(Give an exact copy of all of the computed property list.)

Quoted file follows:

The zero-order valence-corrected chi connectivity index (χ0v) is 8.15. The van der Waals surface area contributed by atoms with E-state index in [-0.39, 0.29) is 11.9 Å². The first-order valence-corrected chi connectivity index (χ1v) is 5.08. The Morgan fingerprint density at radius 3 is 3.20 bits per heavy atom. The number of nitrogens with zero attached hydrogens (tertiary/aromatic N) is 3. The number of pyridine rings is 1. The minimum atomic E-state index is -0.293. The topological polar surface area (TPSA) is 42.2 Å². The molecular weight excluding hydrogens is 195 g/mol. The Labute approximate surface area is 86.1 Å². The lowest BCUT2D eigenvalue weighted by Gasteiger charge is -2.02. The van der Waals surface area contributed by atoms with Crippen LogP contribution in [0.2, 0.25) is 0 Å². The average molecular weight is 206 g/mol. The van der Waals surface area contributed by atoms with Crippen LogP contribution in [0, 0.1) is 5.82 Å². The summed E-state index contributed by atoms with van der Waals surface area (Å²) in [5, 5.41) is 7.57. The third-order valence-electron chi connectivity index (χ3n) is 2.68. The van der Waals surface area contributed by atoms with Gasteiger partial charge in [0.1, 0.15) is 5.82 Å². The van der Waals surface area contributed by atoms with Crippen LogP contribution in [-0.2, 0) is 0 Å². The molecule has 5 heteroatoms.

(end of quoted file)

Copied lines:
The zero-order valence-corrected chi connectivity index (χ0v) is 8.15. The van der Waals surface area contributed by atoms with E-state index in [-0.39, 0.29) is 11.9 Å². The first-order valence-corrected chi connectivity index (χ1v) is 5.08. The Morgan fingerprint density at radius 3 is 3.20 bits per heavy atom. The number of nitrogens with zero attached hydrogens (tertiary/aromatic N) is 3. The number of pyridine rings is 1. The minimum atomic E-state index is -0.293. The topological polar surface area (TPSA) is 42.2 Å². The molecular weight excluding hydrogens is 195 g/mol. The Labute approximate surface area is 86.1 Å². The lowest BCUT2D eigenvalue weighted by Gasteiger charge is -2.02. The van der Waals surface area contributed by atoms with Crippen LogP contribution in [0.2, 0.25) is 0 Å². The average molecular weight is 206 g/mol. The van der Waals surface area contributed by atoms with Crippen LogP contribution in [0, 0.1) is 5.82 Å². The summed E-state index contributed by atoms with van der Waals surface area (Å²) in [5, 5.41) is 7.57. The third-order valence-electron chi connectivity index (χ3n) is 2.68. The van der Waals surface area contributed by atoms with Gasteiger partial charge in [0.1, 0.15) is 5.82 Å². The van der Waals surface area contributed by atoms with Crippen LogP contribution in [-0.2, 0) is 0 Å². The molecule has 5 heteroatoms.